Warm oven to 150 degrees. In a large electric mixing bowl(Bosch, Kitchen Aide, etc.), whisk water, oil, honey and salt for 30 seconds. Add 5 cups flour, run machine until batter is smooth and cakelike. Add yeast, run machine for 30 seconds, and add 2 more cups of flour. Using dough hooks, add 2 more cups of flour. Make sure flour is being incorporated, then add 3 more cups of flour, and make sure all flour is absorbed. Add your final 1 to 2 cups flour. Put lid on securely, turn to high speed for 5 minutes. Grease bread pans with a little bit of oil on your hands. make 4 even dough balls. Shape into loaf and place into pan. Put in warm oven for 25 minutes, then turn oven up to 350 degrees for 30 minutes. Take out of pans and place on cooling rack. You may brush the tops with butter. Cover with towel until cool.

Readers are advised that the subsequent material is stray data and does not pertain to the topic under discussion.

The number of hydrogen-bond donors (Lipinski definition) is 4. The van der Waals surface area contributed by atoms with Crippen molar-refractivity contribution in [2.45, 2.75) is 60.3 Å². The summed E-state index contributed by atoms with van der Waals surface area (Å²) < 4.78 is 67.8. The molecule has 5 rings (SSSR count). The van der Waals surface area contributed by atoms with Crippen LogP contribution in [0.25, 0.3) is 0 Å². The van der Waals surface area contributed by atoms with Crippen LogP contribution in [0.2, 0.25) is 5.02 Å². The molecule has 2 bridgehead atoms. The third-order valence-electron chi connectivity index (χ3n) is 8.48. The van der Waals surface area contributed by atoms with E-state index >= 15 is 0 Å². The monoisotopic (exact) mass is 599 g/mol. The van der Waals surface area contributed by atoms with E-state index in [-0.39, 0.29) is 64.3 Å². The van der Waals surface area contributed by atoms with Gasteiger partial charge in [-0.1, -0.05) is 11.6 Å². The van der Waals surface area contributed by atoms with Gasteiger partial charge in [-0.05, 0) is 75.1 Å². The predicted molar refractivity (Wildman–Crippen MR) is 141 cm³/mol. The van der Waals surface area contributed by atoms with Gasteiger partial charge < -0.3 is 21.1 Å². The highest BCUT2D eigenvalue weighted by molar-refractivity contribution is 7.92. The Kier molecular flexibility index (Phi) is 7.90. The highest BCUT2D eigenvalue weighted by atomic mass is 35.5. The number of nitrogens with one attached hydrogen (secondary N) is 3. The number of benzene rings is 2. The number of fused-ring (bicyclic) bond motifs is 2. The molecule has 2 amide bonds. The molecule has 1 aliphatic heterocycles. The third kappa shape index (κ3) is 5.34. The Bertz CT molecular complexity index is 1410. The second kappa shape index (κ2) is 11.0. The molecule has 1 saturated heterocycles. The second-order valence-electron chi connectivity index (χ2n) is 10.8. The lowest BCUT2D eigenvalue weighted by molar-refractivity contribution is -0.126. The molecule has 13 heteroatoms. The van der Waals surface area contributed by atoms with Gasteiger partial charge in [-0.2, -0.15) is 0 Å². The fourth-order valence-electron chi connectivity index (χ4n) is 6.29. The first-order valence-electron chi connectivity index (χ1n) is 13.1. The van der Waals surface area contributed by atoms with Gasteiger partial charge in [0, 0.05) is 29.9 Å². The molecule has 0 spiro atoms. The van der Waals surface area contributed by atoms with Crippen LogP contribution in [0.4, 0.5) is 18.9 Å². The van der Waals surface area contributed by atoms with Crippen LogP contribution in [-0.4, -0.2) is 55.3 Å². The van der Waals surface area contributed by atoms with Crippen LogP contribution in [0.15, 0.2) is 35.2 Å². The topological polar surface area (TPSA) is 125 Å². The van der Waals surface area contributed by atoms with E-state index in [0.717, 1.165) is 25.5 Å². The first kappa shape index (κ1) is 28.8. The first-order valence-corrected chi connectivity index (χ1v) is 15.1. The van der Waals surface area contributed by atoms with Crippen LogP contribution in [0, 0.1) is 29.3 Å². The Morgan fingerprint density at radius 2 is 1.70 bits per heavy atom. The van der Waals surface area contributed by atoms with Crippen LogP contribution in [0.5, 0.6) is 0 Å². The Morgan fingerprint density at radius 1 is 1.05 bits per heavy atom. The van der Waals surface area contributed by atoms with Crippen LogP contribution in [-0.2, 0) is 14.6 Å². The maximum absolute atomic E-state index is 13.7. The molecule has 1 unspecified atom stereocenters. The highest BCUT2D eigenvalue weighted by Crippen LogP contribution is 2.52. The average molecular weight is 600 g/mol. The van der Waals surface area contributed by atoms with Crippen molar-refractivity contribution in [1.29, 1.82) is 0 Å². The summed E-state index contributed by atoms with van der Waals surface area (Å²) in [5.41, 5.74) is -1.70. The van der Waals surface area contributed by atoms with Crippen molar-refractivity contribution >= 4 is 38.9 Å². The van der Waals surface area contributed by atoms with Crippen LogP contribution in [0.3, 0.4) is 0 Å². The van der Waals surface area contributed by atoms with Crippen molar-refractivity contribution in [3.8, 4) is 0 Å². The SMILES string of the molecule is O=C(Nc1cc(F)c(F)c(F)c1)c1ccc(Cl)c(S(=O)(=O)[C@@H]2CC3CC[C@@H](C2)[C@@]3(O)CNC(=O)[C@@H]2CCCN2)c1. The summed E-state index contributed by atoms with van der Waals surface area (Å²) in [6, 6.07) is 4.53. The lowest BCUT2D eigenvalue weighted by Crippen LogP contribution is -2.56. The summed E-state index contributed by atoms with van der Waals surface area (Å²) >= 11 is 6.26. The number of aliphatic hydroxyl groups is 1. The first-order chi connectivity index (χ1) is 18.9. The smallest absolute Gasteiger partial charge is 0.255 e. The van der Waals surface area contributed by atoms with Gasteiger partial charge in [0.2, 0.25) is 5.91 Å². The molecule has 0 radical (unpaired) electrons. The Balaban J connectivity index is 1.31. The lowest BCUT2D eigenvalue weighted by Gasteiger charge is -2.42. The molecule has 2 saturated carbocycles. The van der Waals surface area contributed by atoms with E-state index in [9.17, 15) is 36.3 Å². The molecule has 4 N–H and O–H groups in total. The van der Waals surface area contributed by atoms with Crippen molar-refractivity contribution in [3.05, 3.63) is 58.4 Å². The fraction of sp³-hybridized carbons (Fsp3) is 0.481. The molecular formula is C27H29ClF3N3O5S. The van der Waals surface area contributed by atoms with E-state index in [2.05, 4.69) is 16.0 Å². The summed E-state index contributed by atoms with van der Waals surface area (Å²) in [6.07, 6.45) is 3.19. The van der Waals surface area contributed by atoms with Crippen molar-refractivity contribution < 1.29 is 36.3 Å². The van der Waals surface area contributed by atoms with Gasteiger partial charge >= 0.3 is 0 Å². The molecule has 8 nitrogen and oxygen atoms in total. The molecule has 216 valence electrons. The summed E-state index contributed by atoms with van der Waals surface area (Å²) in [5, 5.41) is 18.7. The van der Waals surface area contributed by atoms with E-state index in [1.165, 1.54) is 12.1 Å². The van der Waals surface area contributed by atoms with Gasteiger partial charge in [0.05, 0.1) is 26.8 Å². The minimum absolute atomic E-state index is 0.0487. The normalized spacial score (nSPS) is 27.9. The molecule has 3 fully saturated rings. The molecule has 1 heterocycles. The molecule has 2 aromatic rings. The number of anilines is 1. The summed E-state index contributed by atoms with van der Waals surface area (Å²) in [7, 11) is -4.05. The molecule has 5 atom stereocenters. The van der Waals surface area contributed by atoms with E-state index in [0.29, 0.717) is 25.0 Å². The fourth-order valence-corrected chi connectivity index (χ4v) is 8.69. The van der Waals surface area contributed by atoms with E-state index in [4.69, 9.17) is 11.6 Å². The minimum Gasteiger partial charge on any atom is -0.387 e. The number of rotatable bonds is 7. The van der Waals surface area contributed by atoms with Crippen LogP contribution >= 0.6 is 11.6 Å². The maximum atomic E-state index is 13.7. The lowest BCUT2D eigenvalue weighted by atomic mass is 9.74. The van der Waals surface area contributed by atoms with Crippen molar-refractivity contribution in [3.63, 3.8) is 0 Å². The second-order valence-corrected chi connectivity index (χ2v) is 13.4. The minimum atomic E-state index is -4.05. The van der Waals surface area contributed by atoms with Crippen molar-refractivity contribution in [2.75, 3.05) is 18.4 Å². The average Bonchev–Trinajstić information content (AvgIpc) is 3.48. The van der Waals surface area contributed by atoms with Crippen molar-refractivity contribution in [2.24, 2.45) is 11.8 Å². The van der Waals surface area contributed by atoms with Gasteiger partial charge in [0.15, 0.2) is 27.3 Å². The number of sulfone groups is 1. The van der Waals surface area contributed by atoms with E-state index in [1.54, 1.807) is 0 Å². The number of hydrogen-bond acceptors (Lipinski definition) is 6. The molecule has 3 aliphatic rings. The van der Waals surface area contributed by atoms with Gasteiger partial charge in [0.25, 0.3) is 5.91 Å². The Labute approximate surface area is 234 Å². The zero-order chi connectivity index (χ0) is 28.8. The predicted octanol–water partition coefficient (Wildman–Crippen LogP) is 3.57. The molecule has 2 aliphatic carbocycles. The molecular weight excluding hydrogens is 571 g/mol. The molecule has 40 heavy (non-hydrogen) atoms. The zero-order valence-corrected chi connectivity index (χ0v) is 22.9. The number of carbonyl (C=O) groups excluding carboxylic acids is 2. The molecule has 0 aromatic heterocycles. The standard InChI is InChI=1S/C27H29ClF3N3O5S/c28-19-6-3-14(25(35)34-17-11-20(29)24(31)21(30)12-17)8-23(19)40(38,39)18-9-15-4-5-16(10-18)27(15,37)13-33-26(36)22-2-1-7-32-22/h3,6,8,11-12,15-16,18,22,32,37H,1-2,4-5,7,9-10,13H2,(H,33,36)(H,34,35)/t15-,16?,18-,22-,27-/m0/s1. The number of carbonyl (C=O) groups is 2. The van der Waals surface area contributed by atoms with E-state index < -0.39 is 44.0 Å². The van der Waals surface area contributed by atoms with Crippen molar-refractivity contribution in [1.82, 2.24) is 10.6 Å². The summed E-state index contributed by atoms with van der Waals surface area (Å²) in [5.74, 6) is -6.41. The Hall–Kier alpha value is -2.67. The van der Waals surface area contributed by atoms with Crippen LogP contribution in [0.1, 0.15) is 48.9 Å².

**This loaf is a little big b/c I only divided this recipe into 3 loaves, as was written in the original recipe. I really think 4 is the way to go.

White Bread 101


This past week I have been making this bread nonstop, even making it into rolls for yesterday's dinner. This comes from page. 198 in The King Arthur Flour Baking Companion.

3 cups unbleached all purpose flour (but I used bread flour)
2 t. instant yeast (if using regular active yeast, then dissolve yeast in some water first)
1-1/4 t. salt
3 T. sugar
4 T. butter
1/4 cup nonfat dry milk
1/3 cup potato flakes
1-1/8 cups lukewarm water